Characteristics of Timbers Dried Using Kiln Drying

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Characteristics of Timbers Dried Using Kiln Drying ( characteristics-timbers-dried-using-kiln-drying )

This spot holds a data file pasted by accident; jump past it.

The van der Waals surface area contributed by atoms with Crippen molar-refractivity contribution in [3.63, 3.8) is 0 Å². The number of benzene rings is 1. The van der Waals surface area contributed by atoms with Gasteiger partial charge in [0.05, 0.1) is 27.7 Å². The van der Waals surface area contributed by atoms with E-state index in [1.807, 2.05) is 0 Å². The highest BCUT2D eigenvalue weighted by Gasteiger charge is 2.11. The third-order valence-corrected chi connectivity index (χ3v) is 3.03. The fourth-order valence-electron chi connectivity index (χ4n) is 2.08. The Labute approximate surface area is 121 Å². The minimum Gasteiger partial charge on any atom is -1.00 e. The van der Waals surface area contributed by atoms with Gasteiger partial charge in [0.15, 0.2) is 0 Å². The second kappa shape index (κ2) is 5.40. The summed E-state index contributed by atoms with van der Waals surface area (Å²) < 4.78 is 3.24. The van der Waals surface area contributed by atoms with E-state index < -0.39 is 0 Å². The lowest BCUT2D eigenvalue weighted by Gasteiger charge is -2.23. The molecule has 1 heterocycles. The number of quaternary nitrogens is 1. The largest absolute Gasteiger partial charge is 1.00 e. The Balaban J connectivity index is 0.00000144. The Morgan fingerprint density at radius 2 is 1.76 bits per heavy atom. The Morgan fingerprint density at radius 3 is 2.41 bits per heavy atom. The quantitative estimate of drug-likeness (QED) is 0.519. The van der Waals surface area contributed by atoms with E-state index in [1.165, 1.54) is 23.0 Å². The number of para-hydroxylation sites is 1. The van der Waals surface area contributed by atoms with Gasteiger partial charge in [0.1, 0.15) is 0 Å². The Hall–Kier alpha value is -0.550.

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MATEC Web of Conferences 108, 10001 (2017) DOI: 10.1051/matecconf/201710810001 ICMAA 2017 Characteristics of Timbers Dried Using Kiln Drying and Radio Frequency- Vacuum Drying Systems Zairul Amin Rabidin1 , Gan Kee Seng1 and Mohd Jamil Abdul Wahab2 1Wood Drying Laboratory, Forest Research Institute Malaysia, 52109 Kepong, Selangor Darul Ehsan, Malaysia 2Timber Engineering Laboratory, Forest Research Institute Malaysia, 52109 Kepong, Selangor Darul Ehsan, Malaysia Abstract. Heavy hardwoods are difficult-to-dry timbers as they are prone to checking and internal stresses when dried using a conventional kiln drying system. These timbers are usually dried naturally to reach 15% to 19% moisture content with an acceptable defects. Besides long drying time, timbers at these moisture contents are not suitable for indoor applications since they will further dry and causing, for example, jointing and lamination failures. Drying to a lower moisture content could only be achieved in artificial drying kilns such as conventional kiln, dehumidification kiln, solar kiln, radio frequency-vacuum, etc. The objective of this study was to evaluate the characteristics of 30 mm and 50 mm thick kekatong (Cynometra spp.) timber dried using kiln drying (KD) and radio frequency-vacuum drying (RFV) system. The investigation involved drying time, moisture content (MC) variations between and within boards, drying defects, shrinkage, and drying stress. Drying defects include checks (surface, end, and internal checks) and warping (bowing, cuping, spring, and twisting). The results showed that RFV drying time was reduced to 50% compared to the KD. RFV dried boards demonstrated a more uniform MC between and within boards. Shrinkage in width and thickness, as well as tangential/radial and volumetric shrinkages were substantially less in RFV boards. The amount of cupping, bowing and spring were very low and negligible in all drying runs. There was no twisting observed in all drying methods. The number of stress-free RFV board was higher than KD. With proper procedure, the RFV technology could be used for drying heavy hardwoods which are difficult to dry in conventional kilns due to excessive drying times and degradation. 1 Introduction Freshly sawn timbers have to be dried before they can be efficiently processed and used. Timber which has not been dried will gradually dry during service. Therefore, the primary reason for drying of wood is to reduce dimensional changes. Excessive dimensional changes will cause distortion and checking in wood, causing both appearance and structural issues in furniture and other wooden products. To minimize extreme changes in MC, and subsequently restrict the movement of wood in service, wood should be dried to its equilibrium moisture content. Timbers for furniture and other interior woodwork should be dried to a targeted MC of 15 to 19% (depending on the timber species), which can be achieved by air drying. Timbers in air-conditioned environment should be dried artificially in a kiln to 12% MC. Although air drying is the cheapest method of drying timber, it is a long process and the MC could not be reduced to 12%. The common method of drying timber to 12% MC is using the conventional kiln drying system (KD). Generally, light and medium hardwoods are easy to dry with an acceptable degrade [1]. However, drying heavy hardwoods, especially of the thicker boards, is difficult since the timber is susceptible to excessive degrade and take much longer drying time [2]. Previous studies indicated that thick and refractory timbers can be successfully dried using radio frequency- vacuum (RFV) drying system which may be difficult to dry when using KD [2, 3]. The advantages of employing RF heating are rapid and fairly uniform heat transfer often to solidly stacked timbers, high drying rates, and less drying defects such as case-hardening and oxidative discoloration of the wood [4, 5, 6, 7). [3] also reported that 30 mm mixed oak species can be dried in RFV kiln from green to 8% MC in 65 hours compared to 42 days for kiln drying. According to [8], drying sugi boxed-heart timber in RF after kiln drying to 20% MC improved the drying rate and reduced surface checks. The objective of this study is to assess the drying characteristics of heavy hardwood timbers of two different thicknesses (30 and 55 mm thick) dried using conventional kiln drying and radio frequency-vacuum drying systems. 2 Materials and methods 2.1 Preparation of samples © The Authors, published by EDP Sciences. This is an open access article distributed under the terms of the Creative Commons Attribution License 4.0 (http://creativecommons.org/licenses/by/4.0/).

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